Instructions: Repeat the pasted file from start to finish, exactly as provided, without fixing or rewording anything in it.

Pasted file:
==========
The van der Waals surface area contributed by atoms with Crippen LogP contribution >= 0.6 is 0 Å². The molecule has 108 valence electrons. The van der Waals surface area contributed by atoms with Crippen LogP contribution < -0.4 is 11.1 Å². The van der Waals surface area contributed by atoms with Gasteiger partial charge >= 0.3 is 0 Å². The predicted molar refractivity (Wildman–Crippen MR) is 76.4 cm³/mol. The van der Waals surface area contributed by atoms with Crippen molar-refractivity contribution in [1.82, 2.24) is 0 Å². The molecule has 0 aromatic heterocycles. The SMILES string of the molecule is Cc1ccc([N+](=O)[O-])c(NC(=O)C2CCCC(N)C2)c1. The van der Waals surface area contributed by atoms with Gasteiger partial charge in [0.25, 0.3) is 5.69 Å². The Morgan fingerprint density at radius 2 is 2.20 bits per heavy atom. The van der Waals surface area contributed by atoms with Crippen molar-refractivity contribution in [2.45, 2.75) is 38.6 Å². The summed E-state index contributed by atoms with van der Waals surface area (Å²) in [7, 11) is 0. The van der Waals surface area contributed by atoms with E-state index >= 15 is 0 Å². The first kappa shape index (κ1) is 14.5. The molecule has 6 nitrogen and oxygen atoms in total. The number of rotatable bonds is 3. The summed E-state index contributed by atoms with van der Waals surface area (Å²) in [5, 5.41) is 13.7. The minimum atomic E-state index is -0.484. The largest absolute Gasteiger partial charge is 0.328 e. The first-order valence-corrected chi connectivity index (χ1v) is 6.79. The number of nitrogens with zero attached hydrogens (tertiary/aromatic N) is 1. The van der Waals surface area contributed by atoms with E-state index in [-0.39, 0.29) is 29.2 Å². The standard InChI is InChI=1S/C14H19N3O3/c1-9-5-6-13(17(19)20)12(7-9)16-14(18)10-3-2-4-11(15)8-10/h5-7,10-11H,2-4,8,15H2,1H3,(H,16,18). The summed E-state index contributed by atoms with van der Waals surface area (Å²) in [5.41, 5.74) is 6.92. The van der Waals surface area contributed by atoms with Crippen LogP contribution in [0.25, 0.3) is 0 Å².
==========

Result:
The van der Waals surface area contributed by atoms with Crippen LogP contribution >= 0.6 is 0 Å². The molecule has 108 valence electrons. The van der Waals surface area contributed by atoms with Crippen LogP contribution < -0.4 is 11.1 Å². The van der Waals surface area contributed by atoms with Gasteiger partial charge >= 0.3 is 0 Å². The predicted molar refractivity (Wildman–Crippen MR) is 76.4 cm³/mol. The van der Waals surface area contributed by atoms with Crippen molar-refractivity contribution in [1.82, 2.24) is 0 Å². The molecule has 0 aromatic heterocycles. The SMILES string of the molecule is Cc1ccc([N+](=O)[O-])c(NC(=O)C2CCCC(N)C2)c1. The van der Waals surface area contributed by atoms with Gasteiger partial charge in [0.25, 0.3) is 5.69 Å². The Morgan fingerprint density at radius 2 is 2.20 bits per heavy atom. The van der Waals surface area contributed by atoms with Crippen molar-refractivity contribution in [2.45, 2.75) is 38.6 Å². The summed E-state index contributed by atoms with van der Waals surface area (Å²) in [7, 11) is 0. The van der Waals surface area contributed by atoms with E-state index >= 15 is 0 Å². The first kappa shape index (κ1) is 14.5. The molecule has 6 nitrogen and oxygen atoms in total. The number of rotatable bonds is 3. The summed E-state index contributed by atoms with van der Waals surface area (Å²) in [5, 5.41) is 13.7. The minimum atomic E-state index is -0.484. The largest absolute Gasteiger partial charge is 0.328 e. The first-order valence-corrected chi connectivity index (χ1v) is 6.79. The number of nitrogens with zero attached hydrogens (tertiary/aromatic N) is 1. The van der Waals surface area contributed by atoms with E-state index in [-0.39, 0.29) is 29.2 Å². The standard InChI is InChI=1S/C14H19N3O3/c1-9-5-6-13(17(19)20)12(7-9)16-14(18)10-3-2-4-11(15)8-10/h5-7,10-11H,2-4,8,15H2,1H3,(H,16,18). The summed E-state index contributed by atoms with van der Waals surface area (Å²) in [5.41, 5.74) is 6.92. The van der Waals surface area contributed by atoms with Crippen LogP contribution in [0.25, 0.3) is 0 Å².